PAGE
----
Wednesday, July 29, 2015

Exclusiveness and Tolerance by Jacob Katz

Jacob Katz discusses and analyzes the ties between Jews and Gentiles throughout the post Talmudic era and shows an historical evolution of attitudes of Jews toward gentiles and Gentiles towards Jews.  He shows that in the beginning of the Middle Ages when life for the Jews was almost welcomed by the reigning Kings, there emerged a certain tolerance in doing business with the Christian community. The harsh Talmudic dictums about the prohibition in dealing and doing business with Gentiles are halachically foregone. One sees, according to Katz that economic necessity and changes in interpretation of Christians creating a category of Gentile not in the same category as the idolaters of the Talmud and thus permitted with whom to do business.

Nevertheless with the growth of the temporal strength of the Church one witnesses the rising polemics and accompanying tensions between the two communities.  Katz points out that the Jewish community was very dependent on the Christians for its livelihood and thus needed to be flexible in business but he shows quite conclusively that the Jewish community of Ashkenaz were steadfast in their belief of Judaism’s innate worth and stubbornly refuse to commit apostasy.

With the Crusades and the Ghettoization of the Ashkenazim, indifference occurs and an insular attitude develops where the Jewish community is completely indifferent to the Christian outside world.  No real religious controversies are recorded like previously during the time of disputations.  What Katz points out are the unusually tolerant statements of the 13th century Provence rabbinic authority HaMeiri toward Christians and Christianity.  Although Prof. Katz mentions that HaMeiri must have witnessed the Expulsion from France, he does not offer any explanation of why HaMeiri is so tolerant. He clearly expresses the logical process to such an Halachic stance but he never offers possible practical reasons.  The explanation of such positive and tolerant attitudes could stem from fear of the Church as noted by a current rabbinic authority [Minchas Asher] does not occur to Katz. {This is probably because the critical historian is limited to the sources laid before him and his method precludes him to go beyond them}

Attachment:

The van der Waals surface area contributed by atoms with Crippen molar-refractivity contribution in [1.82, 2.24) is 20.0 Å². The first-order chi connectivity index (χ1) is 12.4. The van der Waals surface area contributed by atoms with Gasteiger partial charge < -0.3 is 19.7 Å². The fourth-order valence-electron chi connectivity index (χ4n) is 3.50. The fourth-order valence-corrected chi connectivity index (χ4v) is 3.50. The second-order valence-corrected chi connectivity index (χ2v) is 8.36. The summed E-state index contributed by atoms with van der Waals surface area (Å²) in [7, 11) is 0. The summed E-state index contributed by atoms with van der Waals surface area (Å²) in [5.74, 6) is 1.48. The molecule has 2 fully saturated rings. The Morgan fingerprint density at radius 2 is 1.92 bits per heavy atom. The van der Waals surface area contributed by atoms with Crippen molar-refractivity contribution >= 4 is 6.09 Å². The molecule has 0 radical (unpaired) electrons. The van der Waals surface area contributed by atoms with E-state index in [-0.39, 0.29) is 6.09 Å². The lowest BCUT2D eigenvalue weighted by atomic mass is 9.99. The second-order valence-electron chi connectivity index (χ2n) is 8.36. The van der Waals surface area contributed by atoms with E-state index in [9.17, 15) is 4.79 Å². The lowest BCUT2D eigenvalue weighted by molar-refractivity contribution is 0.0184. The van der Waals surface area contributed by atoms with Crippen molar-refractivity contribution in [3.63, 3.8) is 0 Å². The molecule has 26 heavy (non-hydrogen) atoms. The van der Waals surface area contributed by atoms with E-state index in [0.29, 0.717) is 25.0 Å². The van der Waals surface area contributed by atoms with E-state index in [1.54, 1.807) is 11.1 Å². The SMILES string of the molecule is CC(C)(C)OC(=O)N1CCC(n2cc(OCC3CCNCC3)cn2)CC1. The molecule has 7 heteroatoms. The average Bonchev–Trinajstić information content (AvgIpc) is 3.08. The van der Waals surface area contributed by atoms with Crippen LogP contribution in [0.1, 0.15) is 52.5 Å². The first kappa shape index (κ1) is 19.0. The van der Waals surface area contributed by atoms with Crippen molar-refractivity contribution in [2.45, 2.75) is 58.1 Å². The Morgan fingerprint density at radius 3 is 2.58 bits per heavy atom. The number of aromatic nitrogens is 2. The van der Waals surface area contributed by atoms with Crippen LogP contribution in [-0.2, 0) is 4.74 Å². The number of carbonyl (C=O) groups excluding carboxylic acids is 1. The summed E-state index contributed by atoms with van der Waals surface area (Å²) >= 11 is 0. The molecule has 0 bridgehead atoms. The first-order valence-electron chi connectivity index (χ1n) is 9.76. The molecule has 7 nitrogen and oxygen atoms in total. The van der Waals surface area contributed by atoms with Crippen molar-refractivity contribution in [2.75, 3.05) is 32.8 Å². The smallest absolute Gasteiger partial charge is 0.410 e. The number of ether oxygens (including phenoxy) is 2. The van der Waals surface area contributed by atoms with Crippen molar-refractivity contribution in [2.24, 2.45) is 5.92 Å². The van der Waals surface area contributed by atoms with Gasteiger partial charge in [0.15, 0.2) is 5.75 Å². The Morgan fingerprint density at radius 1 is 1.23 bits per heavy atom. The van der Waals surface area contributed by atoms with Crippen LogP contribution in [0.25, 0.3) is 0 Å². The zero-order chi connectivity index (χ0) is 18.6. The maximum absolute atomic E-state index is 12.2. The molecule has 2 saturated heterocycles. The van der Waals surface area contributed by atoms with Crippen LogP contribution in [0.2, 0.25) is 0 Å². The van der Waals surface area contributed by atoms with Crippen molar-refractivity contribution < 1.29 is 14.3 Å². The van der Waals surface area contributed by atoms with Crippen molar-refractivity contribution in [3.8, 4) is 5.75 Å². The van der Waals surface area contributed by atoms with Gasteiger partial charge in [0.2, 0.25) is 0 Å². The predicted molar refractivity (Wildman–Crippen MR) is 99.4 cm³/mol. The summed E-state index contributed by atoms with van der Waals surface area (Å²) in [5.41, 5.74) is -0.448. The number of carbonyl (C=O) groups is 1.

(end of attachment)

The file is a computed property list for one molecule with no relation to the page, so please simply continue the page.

This study is critical in understanding Moses Mendelsohn’s attitude of tolerance.  He has a very close relationship with Lessing, the leading literary figure of his day.  He also has a correspondence with the Christian theologian, Lavater. He has a live and let live attitude.  Mendelsohn believes, however, that Judaism is a revealed religion based on Reason.  This implies that one could conceive it through thought.  Lavater challenged Menelsohnn to convert to Christianity if religion is based on Reason implying that there are not really any significant differences between the majority religion and the minority religion.  Mendelsohn hesitates to express his true view that he could never convert to Christianity because he is not convinced Christianity is a religion based on Reason.  He actually believes that it is irrational.

Mendelsohn’s attitude may be problematic as we see so many of his followers commit apostasy, yet his vision is nothing short of utopian but it does not come to fruition.  Acceptance of the Jew is never realized and the enlightenment period is short lived.

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